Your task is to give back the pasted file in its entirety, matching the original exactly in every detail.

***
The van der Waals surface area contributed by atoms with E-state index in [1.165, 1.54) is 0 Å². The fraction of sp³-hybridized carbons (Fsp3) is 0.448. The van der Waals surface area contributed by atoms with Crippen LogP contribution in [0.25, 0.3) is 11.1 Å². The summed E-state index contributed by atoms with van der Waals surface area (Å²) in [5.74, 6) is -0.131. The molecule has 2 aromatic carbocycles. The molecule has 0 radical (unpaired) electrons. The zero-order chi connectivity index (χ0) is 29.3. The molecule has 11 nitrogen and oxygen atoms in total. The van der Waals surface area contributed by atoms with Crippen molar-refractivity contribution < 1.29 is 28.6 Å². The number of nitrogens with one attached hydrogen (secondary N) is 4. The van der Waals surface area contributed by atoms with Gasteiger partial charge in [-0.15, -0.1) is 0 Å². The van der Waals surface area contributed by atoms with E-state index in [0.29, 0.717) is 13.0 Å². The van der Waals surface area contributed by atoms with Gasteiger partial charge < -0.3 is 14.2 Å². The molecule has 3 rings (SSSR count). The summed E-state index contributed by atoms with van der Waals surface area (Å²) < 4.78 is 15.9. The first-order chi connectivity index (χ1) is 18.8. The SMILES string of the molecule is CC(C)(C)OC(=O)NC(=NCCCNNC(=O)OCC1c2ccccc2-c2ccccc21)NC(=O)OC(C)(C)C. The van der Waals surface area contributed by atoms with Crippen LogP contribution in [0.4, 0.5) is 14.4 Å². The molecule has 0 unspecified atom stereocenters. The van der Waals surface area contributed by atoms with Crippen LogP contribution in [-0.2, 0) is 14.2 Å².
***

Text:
The van der Waals surface area contributed by atoms with E-state index in [1.165, 1.54) is 0 Å². The fraction of sp³-hybridized carbons (Fsp3) is 0.448. The van der Waals surface area contributed by atoms with Crippen LogP contribution in [0.25, 0.3) is 11.1 Å². The summed E-state index contributed by atoms with van der Waals surface area (Å²) in [5.74, 6) is -0.131. The molecule has 2 aromatic carbocycles. The molecule has 0 radical (unpaired) electrons. The zero-order chi connectivity index (χ0) is 29.3. The molecule has 11 nitrogen and oxygen atoms in total. The van der Waals surface area contributed by atoms with Crippen molar-refractivity contribution < 1.29 is 28.6 Å². The number of nitrogens with one attached hydrogen (secondary N) is 4. The van der Waals surface area contributed by atoms with Gasteiger partial charge in [-0.15, -0.1) is 0 Å². The van der Waals surface area contributed by atoms with E-state index in [0.29, 0.717) is 13.0 Å². The van der Waals surface area contributed by atoms with Gasteiger partial charge < -0.3 is 14.2 Å². The molecule has 3 rings (SSSR count). The summed E-state index contributed by atoms with van der Waals surface area (Å²) < 4.78 is 15.9. The first-order chi connectivity index (χ1) is 18.8. The SMILES string of the molecule is CC(C)(C)OC(=O)NC(=NCCCNNC(=O)OCC1c2ccccc2-c2ccccc21)NC(=O)OC(C)(C)C. The van der Waals surface area contributed by atoms with Crippen LogP contribution in [0.4, 0.5) is 14.4 Å². The molecule has 0 unspecified atom stereocenters. The van der Waals surface area contributed by atoms with Crippen LogP contribution in [-0.2, 0) is 14.2 Å².